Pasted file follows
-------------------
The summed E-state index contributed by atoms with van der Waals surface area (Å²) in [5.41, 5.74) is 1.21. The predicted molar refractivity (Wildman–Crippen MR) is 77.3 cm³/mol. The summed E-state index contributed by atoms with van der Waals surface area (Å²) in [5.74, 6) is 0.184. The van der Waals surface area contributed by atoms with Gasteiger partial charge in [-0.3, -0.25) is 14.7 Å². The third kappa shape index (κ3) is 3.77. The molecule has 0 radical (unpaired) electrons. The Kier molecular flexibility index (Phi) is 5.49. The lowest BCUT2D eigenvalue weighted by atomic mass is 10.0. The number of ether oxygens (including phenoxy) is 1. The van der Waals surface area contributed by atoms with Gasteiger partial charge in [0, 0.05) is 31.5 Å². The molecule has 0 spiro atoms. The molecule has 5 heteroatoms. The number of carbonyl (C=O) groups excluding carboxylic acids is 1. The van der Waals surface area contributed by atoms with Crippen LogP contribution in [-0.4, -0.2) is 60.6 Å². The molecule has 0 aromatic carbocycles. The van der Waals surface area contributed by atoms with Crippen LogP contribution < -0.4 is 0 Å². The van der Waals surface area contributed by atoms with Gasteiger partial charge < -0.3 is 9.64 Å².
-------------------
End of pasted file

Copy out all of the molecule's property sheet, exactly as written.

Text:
The summed E-state index contributed by atoms with van der Waals surface area (Å²) in [5.41, 5.74) is 1.21. The predicted molar refractivity (Wildman–Crippen MR) is 77.3 cm³/mol. The summed E-state index contributed by atoms with van der Waals surface area (Å²) in [5.74, 6) is 0.184. The van der Waals surface area contributed by atoms with Gasteiger partial charge in [-0.3, -0.25) is 14.7 Å². The third kappa shape index (κ3) is 3.77. The molecule has 0 radical (unpaired) electrons. The Kier molecular flexibility index (Phi) is 5.49. The lowest BCUT2D eigenvalue weighted by atomic mass is 10.0. The number of ether oxygens (including phenoxy) is 1. The van der Waals surface area contributed by atoms with Gasteiger partial charge in [0, 0.05) is 31.5 Å². The molecule has 0 spiro atoms. The molecule has 5 heteroatoms. The number of carbonyl (C=O) groups excluding carboxylic acids is 1. The van der Waals surface area contributed by atoms with Crippen LogP contribution in [-0.4, -0.2) is 60.6 Å². The molecule has 0 aromatic carbocycles. The van der Waals surface area contributed by atoms with Crippen LogP contribution < -0.4 is 0 Å². The van der Waals surface area contributed by atoms with Gasteiger partial charge < -0.3 is 9.64 Å².